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Author: Timothy Johnson
Medieval Franciscans prayed in hermitages and churches, on the road and in the piazza, with song and silence. The unique stories of these men and women, as their engaging texts, stunning architecture and breath-taking artwork suggest, are narratives of souls, enfleshed in their respective worlds of the leprosarium, university, or itinerant preaching. The essays in this book foster a nuanced perspective on Franciscan beliefs and spiritual practices by resisting the temptation to reduce their myriad accounts of prayer to an exclusive, univocal spirituality. By displaying the breadth and depth of these medieval Franciscans at prayer, these essays challenge contemporary readers to look anew at this “cloud of witnesses” from the past, who, both lay and religious, promoted a diversity of spiritual expression that found a familial focus in their mutual passion for the divine and the world they shared.
Every Miracle from the Beginning of the World Came about through Words
Editor: Timothy Johnson
Francis of Assisi, whose Gospel performance captured the imagination of his day, fostered a movement of men and women who were fascinated by the transformative power of the embodied Word. Learned or unlettered, theologian or penitent, their shared conviction took form in various gestures, languages, and literary genres. For their part, medieval artisans and craftsmen reflected this Franciscan predilection to preach in architecture, frescoes, and reliquaries. In Franciscans and Preaching, scholars from Europe and North Amercia offer the first extensive English language study of medieval Franciscan preaching.
Contributors are C. Colt Anderson, Joshua C. Benson, Michael W. Blastic, Jay M. Hammond, J.A. Wayne Hellmann, Timothy J. Johnson, Beverly M. Kienzle, Francesco Lucchini, Steven J. McMichael, Alison More, Stephen Mossman, Patrick Nold, Darleen Pryds, Amanda Quantz, Bert Roest, Michael Robson, Francisco Javier Rojo Alique, and Nicholas W. Youmans.
Author: Timothy Johnson

Abstract

This article proposes a solution for identifying two problematic antecedents in two separate verses of the Hebrew Bible. I suggest that these antecedents are implied nouns instead of specific nouns standing in the text. The first example of this occurs in Job lx 2b where the third person singular feminine suffix refers to an implied noun that is associated with a nearby participle. The second more controversial example is found in Prov. iii 6a. Here the LXX, whose antecedent is an implied noun, serves as the necessary guide for opening the way to understanding the MT, where another implied noun is used. In each verse, clarity of interpretation is gained, with the latter analysis resulting in a more severe break from traditional views.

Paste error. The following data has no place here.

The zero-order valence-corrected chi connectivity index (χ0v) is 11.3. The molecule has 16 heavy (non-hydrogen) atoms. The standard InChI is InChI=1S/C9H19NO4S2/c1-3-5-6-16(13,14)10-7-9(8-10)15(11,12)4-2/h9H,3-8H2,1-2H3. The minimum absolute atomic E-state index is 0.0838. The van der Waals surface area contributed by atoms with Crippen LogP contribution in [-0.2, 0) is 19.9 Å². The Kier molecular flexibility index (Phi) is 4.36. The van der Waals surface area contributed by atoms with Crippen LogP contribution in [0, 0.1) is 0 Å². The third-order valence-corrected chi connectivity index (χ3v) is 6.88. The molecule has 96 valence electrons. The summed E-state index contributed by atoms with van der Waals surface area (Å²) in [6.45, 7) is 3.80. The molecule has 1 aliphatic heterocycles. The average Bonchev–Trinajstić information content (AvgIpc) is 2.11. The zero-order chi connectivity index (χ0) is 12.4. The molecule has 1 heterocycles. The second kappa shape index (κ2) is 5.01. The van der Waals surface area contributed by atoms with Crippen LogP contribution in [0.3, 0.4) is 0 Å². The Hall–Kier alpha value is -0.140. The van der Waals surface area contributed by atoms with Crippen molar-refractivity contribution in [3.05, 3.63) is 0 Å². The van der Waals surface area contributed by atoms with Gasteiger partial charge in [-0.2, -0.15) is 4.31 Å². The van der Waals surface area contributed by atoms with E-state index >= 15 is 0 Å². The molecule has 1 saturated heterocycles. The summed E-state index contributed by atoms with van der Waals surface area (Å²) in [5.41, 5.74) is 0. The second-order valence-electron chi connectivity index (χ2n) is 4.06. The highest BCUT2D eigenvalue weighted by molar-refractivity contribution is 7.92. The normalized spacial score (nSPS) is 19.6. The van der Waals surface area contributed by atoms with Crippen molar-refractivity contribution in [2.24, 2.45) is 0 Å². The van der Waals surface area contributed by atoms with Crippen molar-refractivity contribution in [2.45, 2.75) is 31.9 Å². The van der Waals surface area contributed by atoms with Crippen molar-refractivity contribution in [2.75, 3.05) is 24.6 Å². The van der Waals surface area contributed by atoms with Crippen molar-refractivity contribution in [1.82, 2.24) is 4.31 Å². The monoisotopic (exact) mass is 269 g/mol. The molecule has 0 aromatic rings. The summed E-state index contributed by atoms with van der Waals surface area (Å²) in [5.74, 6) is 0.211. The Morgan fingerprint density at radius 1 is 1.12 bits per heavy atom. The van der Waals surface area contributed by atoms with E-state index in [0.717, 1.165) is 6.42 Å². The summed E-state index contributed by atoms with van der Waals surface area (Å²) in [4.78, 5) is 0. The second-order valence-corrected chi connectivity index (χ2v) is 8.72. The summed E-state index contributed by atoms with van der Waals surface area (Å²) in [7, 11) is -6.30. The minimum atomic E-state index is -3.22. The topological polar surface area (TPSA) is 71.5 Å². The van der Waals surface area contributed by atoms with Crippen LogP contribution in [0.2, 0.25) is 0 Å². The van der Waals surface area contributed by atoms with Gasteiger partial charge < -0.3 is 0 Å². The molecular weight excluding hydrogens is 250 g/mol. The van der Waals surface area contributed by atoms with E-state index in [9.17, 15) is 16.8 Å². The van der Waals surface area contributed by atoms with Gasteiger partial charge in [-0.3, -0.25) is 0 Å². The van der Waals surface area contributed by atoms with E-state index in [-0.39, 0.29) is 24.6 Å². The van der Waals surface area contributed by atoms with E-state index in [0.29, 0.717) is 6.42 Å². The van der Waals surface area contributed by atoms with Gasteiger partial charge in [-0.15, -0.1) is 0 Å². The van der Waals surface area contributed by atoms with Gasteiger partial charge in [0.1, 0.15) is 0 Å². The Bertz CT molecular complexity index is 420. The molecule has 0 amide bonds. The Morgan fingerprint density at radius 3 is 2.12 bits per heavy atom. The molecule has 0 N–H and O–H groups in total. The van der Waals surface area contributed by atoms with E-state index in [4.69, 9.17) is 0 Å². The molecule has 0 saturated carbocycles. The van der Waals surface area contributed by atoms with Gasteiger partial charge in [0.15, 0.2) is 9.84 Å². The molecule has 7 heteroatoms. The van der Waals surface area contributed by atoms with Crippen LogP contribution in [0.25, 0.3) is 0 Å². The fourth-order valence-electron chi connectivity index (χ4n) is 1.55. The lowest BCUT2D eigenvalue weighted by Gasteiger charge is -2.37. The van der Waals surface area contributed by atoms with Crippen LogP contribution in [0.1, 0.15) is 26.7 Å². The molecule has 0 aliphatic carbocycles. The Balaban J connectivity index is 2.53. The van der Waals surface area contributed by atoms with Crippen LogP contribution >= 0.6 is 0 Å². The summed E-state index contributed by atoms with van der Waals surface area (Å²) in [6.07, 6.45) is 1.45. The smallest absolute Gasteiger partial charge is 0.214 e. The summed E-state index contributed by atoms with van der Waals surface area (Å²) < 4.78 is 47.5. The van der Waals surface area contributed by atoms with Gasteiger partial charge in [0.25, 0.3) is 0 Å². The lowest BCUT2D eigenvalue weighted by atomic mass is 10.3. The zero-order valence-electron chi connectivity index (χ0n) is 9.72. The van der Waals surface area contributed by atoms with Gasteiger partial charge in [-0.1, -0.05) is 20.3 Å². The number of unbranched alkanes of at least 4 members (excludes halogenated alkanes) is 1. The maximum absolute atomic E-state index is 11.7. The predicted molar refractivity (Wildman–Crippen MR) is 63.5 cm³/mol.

In: Vetus Testamentum
Casting Blame (Iambikē Poiēsis)
To date the positive value of Horace’s iambic criticism has been underestimated, and overall Horace has been tamed too much. By examining the relationship of the iambic tradition with ritual, this book studies how Horace’s Epodes are more than partisan (consolidating Octavian’s victory by projecting hostilities onto powerless others) but meta-partisan (forming fractured entities into a diversified unity). As Horace moves through his iambics to lyrics ( Epodes to Odes), he stages acts of aggression and retaliation along with attempts at resistance and reconciliation so that this shifting back and forth creates a correspondence between perspectives. Unity develops from diversity, polyeideia. This is the point at which Horace socializes literary criticism ( Ars Poetica): societas becomes the telos of his poetics.
In: Novum Testamentum
In: Novum Testamentum
In: Horizons in Biblical Theology